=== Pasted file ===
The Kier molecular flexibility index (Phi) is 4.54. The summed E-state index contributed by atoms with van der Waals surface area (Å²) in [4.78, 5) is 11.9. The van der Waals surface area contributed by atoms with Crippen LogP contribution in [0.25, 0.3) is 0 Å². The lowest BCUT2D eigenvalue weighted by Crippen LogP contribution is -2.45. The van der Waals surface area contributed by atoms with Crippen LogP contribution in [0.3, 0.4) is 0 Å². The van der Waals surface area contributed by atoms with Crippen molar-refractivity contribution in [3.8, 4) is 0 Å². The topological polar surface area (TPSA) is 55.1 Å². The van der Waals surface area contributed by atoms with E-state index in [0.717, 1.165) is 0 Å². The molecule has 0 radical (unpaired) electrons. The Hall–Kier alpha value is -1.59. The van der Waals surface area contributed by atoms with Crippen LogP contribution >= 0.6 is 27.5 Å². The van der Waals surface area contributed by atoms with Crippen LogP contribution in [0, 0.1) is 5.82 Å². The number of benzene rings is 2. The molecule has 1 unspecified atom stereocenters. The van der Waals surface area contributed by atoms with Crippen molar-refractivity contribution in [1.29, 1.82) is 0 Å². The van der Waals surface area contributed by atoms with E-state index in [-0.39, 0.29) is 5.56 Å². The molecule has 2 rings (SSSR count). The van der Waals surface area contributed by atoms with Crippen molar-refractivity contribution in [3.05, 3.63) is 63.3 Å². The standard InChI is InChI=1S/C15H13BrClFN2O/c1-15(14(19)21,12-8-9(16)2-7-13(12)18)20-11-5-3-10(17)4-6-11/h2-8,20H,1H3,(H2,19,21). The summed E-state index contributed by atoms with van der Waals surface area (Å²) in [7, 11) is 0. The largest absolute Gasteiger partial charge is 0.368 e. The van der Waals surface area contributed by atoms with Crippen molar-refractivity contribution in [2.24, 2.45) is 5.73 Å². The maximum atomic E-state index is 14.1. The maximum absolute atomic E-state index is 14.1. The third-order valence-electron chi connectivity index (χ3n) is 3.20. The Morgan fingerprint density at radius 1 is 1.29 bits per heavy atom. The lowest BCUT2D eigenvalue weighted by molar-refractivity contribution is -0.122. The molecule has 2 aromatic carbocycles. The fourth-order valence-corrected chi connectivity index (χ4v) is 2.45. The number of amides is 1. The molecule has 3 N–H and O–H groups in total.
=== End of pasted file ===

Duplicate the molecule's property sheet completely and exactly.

The Kier molecular flexibility index (Phi) is 4.54. The summed E-state index contributed by atoms with van der Waals surface area (Å²) in [4.78, 5) is 11.9. The van der Waals surface area contributed by atoms with Crippen LogP contribution in [0.25, 0.3) is 0 Å². The lowest BCUT2D eigenvalue weighted by Crippen LogP contribution is -2.45. The van der Waals surface area contributed by atoms with Crippen LogP contribution in [0.3, 0.4) is 0 Å². The van der Waals surface area contributed by atoms with Crippen molar-refractivity contribution in [3.8, 4) is 0 Å². The topological polar surface area (TPSA) is 55.1 Å². The van der Waals surface area contributed by atoms with E-state index in [0.717, 1.165) is 0 Å². The molecule has 0 radical (unpaired) electrons. The Hall–Kier alpha value is -1.59. The van der Waals surface area contributed by atoms with Crippen LogP contribution >= 0.6 is 27.5 Å². The van der Waals surface area contributed by atoms with Crippen LogP contribution in [0, 0.1) is 5.82 Å². The number of benzene rings is 2. The molecule has 1 unspecified atom stereocenters. The van der Waals surface area contributed by atoms with Crippen molar-refractivity contribution in [1.29, 1.82) is 0 Å². The van der Waals surface area contributed by atoms with E-state index in [-0.39, 0.29) is 5.56 Å². The molecule has 2 rings (SSSR count). The van der Waals surface area contributed by atoms with Crippen molar-refractivity contribution in [3.05, 3.63) is 63.3 Å². The standard InChI is InChI=1S/C15H13BrClFN2O/c1-15(14(19)21,12-8-9(16)2-7-13(12)18)20-11-5-3-10(17)4-6-11/h2-8,20H,1H3,(H2,19,21). The summed E-state index contributed by atoms with van der Waals surface area (Å²) in [7, 11) is 0. The largest absolute Gasteiger partial charge is 0.368 e. The van der Waals surface area contributed by atoms with Crippen molar-refractivity contribution in [2.24, 2.45) is 5.73 Å². The maximum atomic E-state index is 14.1. The maximum absolute atomic E-state index is 14.1. The third-order valence-electron chi connectivity index (χ3n) is 3.20. The Morgan fingerprint density at radius 1 is 1.29 bits per heavy atom. The lowest BCUT2D eigenvalue weighted by molar-refractivity contribution is -0.122. The molecule has 2 aromatic carbocycles. The fourth-order valence-corrected chi connectivity index (χ4v) is 2.45. The number of amides is 1. The molecule has 3 N–H and O–H groups in total.